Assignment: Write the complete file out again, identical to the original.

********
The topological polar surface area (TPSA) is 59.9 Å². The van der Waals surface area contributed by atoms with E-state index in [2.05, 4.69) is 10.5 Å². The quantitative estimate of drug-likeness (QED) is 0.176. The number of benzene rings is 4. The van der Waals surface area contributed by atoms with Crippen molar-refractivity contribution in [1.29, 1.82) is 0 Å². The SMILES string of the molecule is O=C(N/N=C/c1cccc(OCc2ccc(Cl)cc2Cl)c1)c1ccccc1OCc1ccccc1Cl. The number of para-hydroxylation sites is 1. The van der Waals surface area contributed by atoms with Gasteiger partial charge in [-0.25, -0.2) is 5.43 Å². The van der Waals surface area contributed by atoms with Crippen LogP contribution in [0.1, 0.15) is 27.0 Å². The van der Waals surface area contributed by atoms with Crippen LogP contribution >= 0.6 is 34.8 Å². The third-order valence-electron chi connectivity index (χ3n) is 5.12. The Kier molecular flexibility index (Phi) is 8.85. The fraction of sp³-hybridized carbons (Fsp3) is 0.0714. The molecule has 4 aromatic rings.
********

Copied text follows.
The topological polar surface area (TPSA) is 59.9 Å². The van der Waals surface area contributed by atoms with E-state index in [2.05, 4.69) is 10.5 Å². The quantitative estimate of drug-likeness (QED) is 0.176. The number of benzene rings is 4. The van der Waals surface area contributed by atoms with Crippen molar-refractivity contribution in [1.29, 1.82) is 0 Å². The SMILES string of the molecule is O=C(N/N=C/c1cccc(OCc2ccc(Cl)cc2Cl)c1)c1ccccc1OCc1ccccc1Cl. The number of para-hydroxylation sites is 1. The van der Waals surface area contributed by atoms with Gasteiger partial charge in [-0.25, -0.2) is 5.43 Å². The van der Waals surface area contributed by atoms with Crippen LogP contribution in [0.1, 0.15) is 27.0 Å². The van der Waals surface area contributed by atoms with Crippen LogP contribution >= 0.6 is 34.8 Å². The third-order valence-electron chi connectivity index (χ3n) is 5.12. The Kier molecular flexibility index (Phi) is 8.85. The fraction of sp³-hybridized carbons (Fsp3) is 0.0714. The molecule has 4 aromatic rings.